Back in the 60’s when most TVs were still in black and white, lots of folks gathered around the tube on Sunday evenings to watch The Fugitive, starring the late David Jansen. (Harrison Ford played the movie role many years later.) The story-line followed a young doctor, wrongly convicted and sentenced to death for the murder of his wife, fleeing from a zealous detective who was absolutely certain of the doctor’s guilt. Of course, we all knew that the one-armed man did it. Folks talked about it around the water-cooler on Monday mornings.
It is disturbing when the guilty get off the hook. “When the sentence for a crime is not quickly carried out, the hearts of the people are filled with schemes to do wrong” (Ecclesiates 8:11). It is the divinely-ordained role of earthly governments “to bring punishment on the wrongdoer” (Romans 13:4).
But it is even more disturbing when the innocent go to prison, when DNA evidence or some other testimony proves that a person was imprisoned or even executed for a crime he or she didn’t commit. Recent statistics on such cases are sobering. Proverbs concurs: “Acquitting the guilty and condemning the innocent – the Lord detests them both” (Proverbs 17:15).
Mysteriously, it was out of the greatest miscarriage of justice in all of history that God wrought our redemption. The guilty are acquitted, let off the hook. The innocent One, God’s own Son, is condemned. The disciples are let go that night in Gethsemane. Jesus is taken into custody. The dungeon door swings open and a convict named Barabbas walks, squinting, into the sunshine of freedom. Jesus, the spotless Lamb of God, is led away to crucifixion. The princes of the Jewish nation at the foot of the cross said something truer than they knew: “He saved others; Himself He cannot save.”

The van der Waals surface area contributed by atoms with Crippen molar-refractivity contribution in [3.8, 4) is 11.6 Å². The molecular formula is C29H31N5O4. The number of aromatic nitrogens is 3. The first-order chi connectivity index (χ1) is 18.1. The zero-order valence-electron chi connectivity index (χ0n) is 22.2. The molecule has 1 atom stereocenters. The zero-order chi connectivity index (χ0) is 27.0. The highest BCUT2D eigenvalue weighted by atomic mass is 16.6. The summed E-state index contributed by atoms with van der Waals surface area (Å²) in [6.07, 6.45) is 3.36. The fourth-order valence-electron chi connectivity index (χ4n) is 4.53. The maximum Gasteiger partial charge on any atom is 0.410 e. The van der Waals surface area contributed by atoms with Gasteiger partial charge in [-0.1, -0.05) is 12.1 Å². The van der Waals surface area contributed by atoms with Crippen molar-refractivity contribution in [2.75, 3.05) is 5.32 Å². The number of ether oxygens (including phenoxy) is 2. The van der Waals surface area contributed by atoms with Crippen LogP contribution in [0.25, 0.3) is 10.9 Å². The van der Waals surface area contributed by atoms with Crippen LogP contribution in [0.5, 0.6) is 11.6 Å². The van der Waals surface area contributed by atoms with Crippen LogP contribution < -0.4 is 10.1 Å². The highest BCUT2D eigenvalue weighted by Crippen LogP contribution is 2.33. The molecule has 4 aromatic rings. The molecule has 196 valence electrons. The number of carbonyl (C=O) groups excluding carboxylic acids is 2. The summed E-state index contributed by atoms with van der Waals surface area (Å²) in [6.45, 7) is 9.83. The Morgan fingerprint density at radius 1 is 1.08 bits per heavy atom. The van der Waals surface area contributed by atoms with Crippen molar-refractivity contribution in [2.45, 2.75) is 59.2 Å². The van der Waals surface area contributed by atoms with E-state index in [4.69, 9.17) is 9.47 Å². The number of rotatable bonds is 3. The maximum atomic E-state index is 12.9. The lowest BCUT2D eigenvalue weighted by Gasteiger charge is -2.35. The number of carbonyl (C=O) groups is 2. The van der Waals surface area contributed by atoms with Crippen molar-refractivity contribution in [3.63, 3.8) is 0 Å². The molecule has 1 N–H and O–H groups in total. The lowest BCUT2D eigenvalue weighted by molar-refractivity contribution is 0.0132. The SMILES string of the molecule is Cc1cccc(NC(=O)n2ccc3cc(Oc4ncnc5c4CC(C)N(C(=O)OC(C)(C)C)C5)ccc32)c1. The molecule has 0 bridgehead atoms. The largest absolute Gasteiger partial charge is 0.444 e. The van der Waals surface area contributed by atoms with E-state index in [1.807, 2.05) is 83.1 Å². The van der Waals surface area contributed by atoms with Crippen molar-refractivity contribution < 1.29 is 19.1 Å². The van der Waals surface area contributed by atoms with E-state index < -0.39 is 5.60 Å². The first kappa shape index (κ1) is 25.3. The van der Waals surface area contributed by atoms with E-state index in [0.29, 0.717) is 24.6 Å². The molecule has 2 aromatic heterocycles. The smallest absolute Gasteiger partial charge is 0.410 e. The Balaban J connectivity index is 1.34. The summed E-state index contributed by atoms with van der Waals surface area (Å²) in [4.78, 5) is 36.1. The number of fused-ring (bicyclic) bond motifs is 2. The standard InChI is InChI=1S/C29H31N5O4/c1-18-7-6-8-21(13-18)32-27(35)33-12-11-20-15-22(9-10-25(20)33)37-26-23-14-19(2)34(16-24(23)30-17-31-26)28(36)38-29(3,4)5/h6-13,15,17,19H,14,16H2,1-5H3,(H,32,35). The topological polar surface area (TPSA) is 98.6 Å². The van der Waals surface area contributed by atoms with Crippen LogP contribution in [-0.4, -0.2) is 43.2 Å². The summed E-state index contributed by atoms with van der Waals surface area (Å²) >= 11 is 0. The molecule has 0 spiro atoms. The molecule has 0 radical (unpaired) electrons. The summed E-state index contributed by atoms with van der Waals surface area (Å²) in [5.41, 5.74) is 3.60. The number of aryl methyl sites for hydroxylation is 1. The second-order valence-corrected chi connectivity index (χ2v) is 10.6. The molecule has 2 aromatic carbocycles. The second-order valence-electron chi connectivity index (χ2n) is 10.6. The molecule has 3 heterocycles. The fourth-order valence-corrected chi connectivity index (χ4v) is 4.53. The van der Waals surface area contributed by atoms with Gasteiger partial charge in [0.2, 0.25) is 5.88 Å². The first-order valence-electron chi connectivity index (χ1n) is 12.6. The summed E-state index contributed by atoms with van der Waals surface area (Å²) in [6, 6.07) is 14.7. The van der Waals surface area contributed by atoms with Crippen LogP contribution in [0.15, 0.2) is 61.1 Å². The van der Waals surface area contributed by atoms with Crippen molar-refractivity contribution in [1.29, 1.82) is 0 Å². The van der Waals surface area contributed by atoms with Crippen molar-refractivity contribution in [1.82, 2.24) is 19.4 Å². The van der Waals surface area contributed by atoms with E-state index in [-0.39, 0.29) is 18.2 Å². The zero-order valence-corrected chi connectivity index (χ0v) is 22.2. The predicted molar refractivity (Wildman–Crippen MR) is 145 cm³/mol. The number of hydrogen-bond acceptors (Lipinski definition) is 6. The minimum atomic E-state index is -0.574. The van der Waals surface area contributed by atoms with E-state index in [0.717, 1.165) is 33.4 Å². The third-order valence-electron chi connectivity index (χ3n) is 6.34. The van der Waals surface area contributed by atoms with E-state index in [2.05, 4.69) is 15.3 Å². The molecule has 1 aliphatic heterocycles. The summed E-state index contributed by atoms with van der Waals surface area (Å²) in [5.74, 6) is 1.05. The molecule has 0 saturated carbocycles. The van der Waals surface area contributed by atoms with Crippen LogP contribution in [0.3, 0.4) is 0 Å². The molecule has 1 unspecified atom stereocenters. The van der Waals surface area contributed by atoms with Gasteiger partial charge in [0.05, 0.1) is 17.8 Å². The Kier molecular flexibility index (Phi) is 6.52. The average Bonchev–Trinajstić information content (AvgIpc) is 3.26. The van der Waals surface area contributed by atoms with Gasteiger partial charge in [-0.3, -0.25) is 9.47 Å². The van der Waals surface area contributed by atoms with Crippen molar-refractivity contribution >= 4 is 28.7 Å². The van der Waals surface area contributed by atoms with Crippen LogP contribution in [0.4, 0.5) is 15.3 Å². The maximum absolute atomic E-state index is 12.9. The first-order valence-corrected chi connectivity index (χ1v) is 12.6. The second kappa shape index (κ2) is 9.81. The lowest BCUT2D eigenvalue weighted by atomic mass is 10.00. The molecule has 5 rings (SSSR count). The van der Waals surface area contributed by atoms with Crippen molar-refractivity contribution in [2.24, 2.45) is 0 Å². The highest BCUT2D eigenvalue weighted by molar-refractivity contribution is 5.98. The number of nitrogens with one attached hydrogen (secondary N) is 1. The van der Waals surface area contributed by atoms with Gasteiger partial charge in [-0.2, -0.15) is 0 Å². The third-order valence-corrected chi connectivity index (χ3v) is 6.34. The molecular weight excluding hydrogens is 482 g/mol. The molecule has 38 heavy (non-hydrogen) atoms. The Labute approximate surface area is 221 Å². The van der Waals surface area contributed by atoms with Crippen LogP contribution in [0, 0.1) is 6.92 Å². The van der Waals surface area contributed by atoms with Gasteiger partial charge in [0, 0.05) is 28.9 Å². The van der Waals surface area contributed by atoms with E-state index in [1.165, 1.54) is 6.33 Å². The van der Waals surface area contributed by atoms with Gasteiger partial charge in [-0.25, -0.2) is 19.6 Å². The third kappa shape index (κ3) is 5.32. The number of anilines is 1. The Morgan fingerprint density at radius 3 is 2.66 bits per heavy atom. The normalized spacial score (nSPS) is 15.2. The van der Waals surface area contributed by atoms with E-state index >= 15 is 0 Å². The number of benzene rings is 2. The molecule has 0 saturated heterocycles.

In Gethsemane, the great “I AM” sends the mob backward to the ground with a mere word. Then He issues a command: “I told you that I am He. If you are looking for Me, then let these men go!”
No one argues with Jesus. He is in control. That is why He can take our place. “The punishment that brought us peace was upon Him,” said Isaiah. “God made Him…to be sin for us,” said St. Paul.
When God said to Pharaoh: “Let My people go,” Pharaoh had to let them go. When God willed to bring His people back from captivity, Emperor Cyrus had to let them go. When Jesus told the soldiers in Gethsemane, “Let these men go,” they had to let them go.
When He who died and rose again says to sin, death and hell: “Let My people go.” They do. They must. At length, He will say to the cemetery: “Let My people go.” It will. It must. Thank God!